Welsh surprises

Wales was not without surprises, two of which I will quickly detail now.

The first concerns the ‘barn’ in which we were to stay. When I heard the term, I thought about the barn that Meghan Mathieson’s family has in Duncan: uninsulated wooden walls, big swinging doors, hay, and the rest. What we actually got was a ‘hut’ belonging to the Pinnacle Club – a group of women climbers. It was the size of a house, warmed by a coal stove. It had fridges and stoves and showers and a special room for drying sopping gear (though our numbers and level of soppingness challenged it). When compared with my initial expectation – better than a tent, with the possibility of rats – it was downright palatial.

The second surprise should be evident from the videos I posted last night. We were almost constantly buffeted by gale force winds during the first two days, and still encountered moderate winds at high altitudes on the third. I spent much of the trip literally holding on to my hat. Since it has no chin-strap and I could not come up with a way to tether it that did not risk either destroying the hat or garroting me, I had one hand on the brim (or atop my head) for the better part of all the hiking. On Snowdon, the cold and relative thinness of my gloves meant that my non-hat-holding-hand was always desperately trying to recapture warmth in a fleece pocket, before I did the switch – mindful that a pause could send the hat flying off into the foggy abyss.

As is so often the case after a vacation, things have piled up in my absence. I have two issues of The Economist to read, two letters to respond to, several dozen emails to deal with, and a thesis chapter ostensibly due on Wednesday (with all the reading and writing that entails). Forgive me if I am a less prompt correspondent than usual for the next while.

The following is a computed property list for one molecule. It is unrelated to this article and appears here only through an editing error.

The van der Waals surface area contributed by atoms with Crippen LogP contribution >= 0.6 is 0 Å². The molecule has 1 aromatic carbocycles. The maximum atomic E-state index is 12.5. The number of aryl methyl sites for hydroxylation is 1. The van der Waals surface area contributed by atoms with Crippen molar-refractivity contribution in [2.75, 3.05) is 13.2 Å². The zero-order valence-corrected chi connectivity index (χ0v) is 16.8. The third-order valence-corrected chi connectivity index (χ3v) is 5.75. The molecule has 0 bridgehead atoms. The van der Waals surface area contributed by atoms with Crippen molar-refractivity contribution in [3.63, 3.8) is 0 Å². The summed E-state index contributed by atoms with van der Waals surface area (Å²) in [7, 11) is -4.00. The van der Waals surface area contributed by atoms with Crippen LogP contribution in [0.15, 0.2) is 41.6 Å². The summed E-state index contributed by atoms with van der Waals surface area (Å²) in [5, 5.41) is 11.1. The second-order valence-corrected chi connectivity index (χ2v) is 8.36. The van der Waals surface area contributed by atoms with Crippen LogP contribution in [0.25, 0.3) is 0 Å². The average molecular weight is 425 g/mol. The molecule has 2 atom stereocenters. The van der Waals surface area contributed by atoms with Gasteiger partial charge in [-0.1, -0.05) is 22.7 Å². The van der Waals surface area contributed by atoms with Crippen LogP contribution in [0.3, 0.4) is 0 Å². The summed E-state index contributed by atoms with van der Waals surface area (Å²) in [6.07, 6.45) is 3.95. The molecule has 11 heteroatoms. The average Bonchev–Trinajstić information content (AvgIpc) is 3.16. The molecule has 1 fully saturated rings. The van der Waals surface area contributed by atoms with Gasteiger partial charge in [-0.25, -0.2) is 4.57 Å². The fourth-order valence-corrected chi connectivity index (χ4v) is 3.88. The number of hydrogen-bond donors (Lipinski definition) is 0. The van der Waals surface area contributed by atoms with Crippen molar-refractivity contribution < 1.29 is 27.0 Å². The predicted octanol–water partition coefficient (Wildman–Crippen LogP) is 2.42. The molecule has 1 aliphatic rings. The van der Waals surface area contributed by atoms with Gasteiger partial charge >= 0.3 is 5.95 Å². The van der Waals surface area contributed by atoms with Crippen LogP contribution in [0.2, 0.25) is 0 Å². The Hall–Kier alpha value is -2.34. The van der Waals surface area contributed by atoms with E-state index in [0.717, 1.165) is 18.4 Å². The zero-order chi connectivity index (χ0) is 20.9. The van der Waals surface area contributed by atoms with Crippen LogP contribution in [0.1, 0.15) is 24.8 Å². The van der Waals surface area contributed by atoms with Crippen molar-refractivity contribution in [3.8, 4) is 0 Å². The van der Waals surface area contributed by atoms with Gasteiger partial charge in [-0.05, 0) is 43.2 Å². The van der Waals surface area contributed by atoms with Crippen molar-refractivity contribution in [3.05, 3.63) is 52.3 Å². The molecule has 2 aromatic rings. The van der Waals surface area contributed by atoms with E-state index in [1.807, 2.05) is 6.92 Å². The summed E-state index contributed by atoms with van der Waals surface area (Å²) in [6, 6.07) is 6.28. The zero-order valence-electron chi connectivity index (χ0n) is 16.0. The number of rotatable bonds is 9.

Author: Milan

In the spring of 2005, I graduated from the University of British Columbia with a degree in International Relations and a general focus in the area of environmental politics. In the fall of 2005, I began reading for an M.Phil in IR at Wadham College, Oxford. Outside school, I am very interested in photography, writing, and the outdoors. I am writing this blog to keep in touch with friends and family around the world, provide a more personal view of graduate student life in Oxford, and pass on some lessons I've learned here.

7 thoughts on “Welsh surprises”

  1. Getting your thesis written takes precedence over keeping up with friends, I think. At least, for the next couple of weeks.

  2. Just goes to show that it pays to start with relatively low expectations.

  3. The Night Climbers Of Cambridge
    by Whipplesnaith

    Authored under the pseudonym Whipplesnaith it recounts the courageous (or foolhardy) nocturnal exploits of a group of students climbing the ancient university and town buildings of Cambridge. These daring stegophilic feats, including such heights as the Fitzwilliam Museum and the venerable King’s College Chapel

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